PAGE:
The need for advancements in the computational sciences is not limited to the field of aerospace. Therefore, both the executive and legislative branches of the federal government have been promoting programs to accelerate the development and application of high-performance computing technologies to meet science and engineering requirements for continued U.S. leadership. The thrust in the executive branch is an outgrowth of studies leading to the federal High Performance Computing Initiative (HPCI) described in the September 8, 1989, report of the Office of Science and Technology Policy. The thrust in the legislative branch is summarized in draft legislation in both houses of Congress (S. 1067, S. 1976, and H. R. 3131, considered during the second session of
the 101st Congress). Some differences between the executive and legislative programs currently exist, but both programs have similar goals, and they both identify the Defense Advanced Research Projects Agency (DARPA), the Department of Energy (DOE), NASA, and NSF as principal implementing agencies. Participating organizations include the Environmental Protection Agency, the National Institutes of Health (NIH), the National Institute of Standards and Technology, and the National Oceanic and Atmospheric Agency.
Roles of the four principal agencies, together with lead-agency designations, have been assigned in the executive-branch version of HPCI (Table 1). Four areas of activity have been defined as (1) high-performance computing systems (with DARPA as the lead agency); (2) advanced software technology and algorithms (NASA to lead); (3) the National Research and Education Network (DARPA to lead for network research, and NSF to lead for network deployment); and (4) basic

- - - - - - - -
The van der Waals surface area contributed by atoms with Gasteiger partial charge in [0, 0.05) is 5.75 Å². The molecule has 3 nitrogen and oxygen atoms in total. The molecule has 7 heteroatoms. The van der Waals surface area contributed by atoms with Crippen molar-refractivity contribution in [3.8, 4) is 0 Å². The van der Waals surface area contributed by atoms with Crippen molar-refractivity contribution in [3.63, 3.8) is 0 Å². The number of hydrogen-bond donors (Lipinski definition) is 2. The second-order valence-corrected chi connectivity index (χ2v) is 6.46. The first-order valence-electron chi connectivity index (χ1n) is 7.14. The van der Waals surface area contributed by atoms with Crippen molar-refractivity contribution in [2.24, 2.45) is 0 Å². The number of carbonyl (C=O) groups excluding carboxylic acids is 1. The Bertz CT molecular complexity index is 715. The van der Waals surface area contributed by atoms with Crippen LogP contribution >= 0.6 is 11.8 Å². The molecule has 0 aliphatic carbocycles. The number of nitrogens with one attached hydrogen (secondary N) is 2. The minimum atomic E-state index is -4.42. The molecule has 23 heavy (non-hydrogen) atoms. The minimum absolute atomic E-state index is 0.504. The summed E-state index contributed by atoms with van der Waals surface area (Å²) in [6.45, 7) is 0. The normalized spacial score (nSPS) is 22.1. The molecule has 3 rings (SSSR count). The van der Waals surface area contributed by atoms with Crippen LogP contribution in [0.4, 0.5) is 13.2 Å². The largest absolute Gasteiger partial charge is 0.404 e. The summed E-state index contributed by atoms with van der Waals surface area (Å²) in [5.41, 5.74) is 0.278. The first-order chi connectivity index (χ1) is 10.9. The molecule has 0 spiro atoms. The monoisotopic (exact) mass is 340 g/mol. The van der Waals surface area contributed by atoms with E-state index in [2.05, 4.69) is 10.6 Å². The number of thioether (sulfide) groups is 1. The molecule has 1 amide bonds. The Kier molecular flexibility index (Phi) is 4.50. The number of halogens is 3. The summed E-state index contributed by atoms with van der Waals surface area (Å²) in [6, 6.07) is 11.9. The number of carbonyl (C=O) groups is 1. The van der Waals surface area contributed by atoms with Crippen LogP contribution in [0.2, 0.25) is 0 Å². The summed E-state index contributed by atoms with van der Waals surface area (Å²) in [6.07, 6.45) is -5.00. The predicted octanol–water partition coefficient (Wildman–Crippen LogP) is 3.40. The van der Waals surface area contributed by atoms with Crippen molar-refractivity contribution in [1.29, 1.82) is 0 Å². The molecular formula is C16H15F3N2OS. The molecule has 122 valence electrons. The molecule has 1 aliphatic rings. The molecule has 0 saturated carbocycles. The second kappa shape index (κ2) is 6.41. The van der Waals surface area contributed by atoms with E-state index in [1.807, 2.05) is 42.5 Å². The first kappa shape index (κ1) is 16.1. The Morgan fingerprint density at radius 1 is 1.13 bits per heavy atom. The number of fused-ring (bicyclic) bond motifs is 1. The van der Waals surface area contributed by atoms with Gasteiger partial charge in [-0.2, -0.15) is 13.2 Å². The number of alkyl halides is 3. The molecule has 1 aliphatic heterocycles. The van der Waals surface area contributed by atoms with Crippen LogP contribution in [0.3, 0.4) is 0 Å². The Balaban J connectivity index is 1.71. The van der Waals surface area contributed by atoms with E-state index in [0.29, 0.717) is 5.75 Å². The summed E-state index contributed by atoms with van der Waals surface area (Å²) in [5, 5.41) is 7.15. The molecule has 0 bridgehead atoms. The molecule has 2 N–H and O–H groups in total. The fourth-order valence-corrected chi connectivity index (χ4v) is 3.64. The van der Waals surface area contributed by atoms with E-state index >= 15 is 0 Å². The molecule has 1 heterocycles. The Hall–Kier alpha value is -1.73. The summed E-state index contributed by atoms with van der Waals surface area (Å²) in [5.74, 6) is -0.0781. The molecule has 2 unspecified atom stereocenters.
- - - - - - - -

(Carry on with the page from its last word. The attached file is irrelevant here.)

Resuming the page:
research and human resources (no lead agency). The participating organizations will undertake efforts to solve grand-challenge computational problems appropriate to their missions.
Objectives of NASA involvement in HPCI are threefold: (1) develop algorithm and architecture testbeds capable of fully utilizing massively parallel concepts and increasing end-to-end performance, (2) develop massively parallel architectures scalable to 1012 floating-point operations per second, and (3) demonstrate technologies on NASA research challenges.
NASA applications or grand-challenge problems will be undertaken in three distinct areas: (1) computational aerosciences, (2) earth and space sciences, and (3) remote exploration and experimentation. The Ames Research Center will lead in the computational-aerosciences area, and the problems will relate to integrated multidisciplinary simulations of aerospace vehicles throughout their mission profiles. The Goddard Spaceflight Center will lead in the earth-and space-sciences area, and the problems will relate to multidisciplinary modeling and monitoring of the earth and its global changes and assessments of their impact on the future environment. Finally, the Jet Propulsion Laboratory will lead in the remote-exploration and experimentation area, and the problems will relate to extended-duration human exploration missions and remote exploration and experimentation.
In summary, supercomputing has become integral with and necessary to advancements in many fields of science and engineering. Approaches to making further advancements are known, so the performance of supercomputing systems is pacing the rate of progress. Supercomputer performance requirements for making specific advancements have been estimated, and they range over seven or eight orders of magnitude in speed and two orders of magnitude in main-memory capacity beyond current capabilities. A major new thrust in high-performance computing is being planned to help meet these requirements and assure continued U.S. leadership in the computational sciences into the 21st century.
Victor L. Peterson, "Computational Challenges in Aerospace," Future Generation Computer Systems5 (2-3), 243-258 (1989).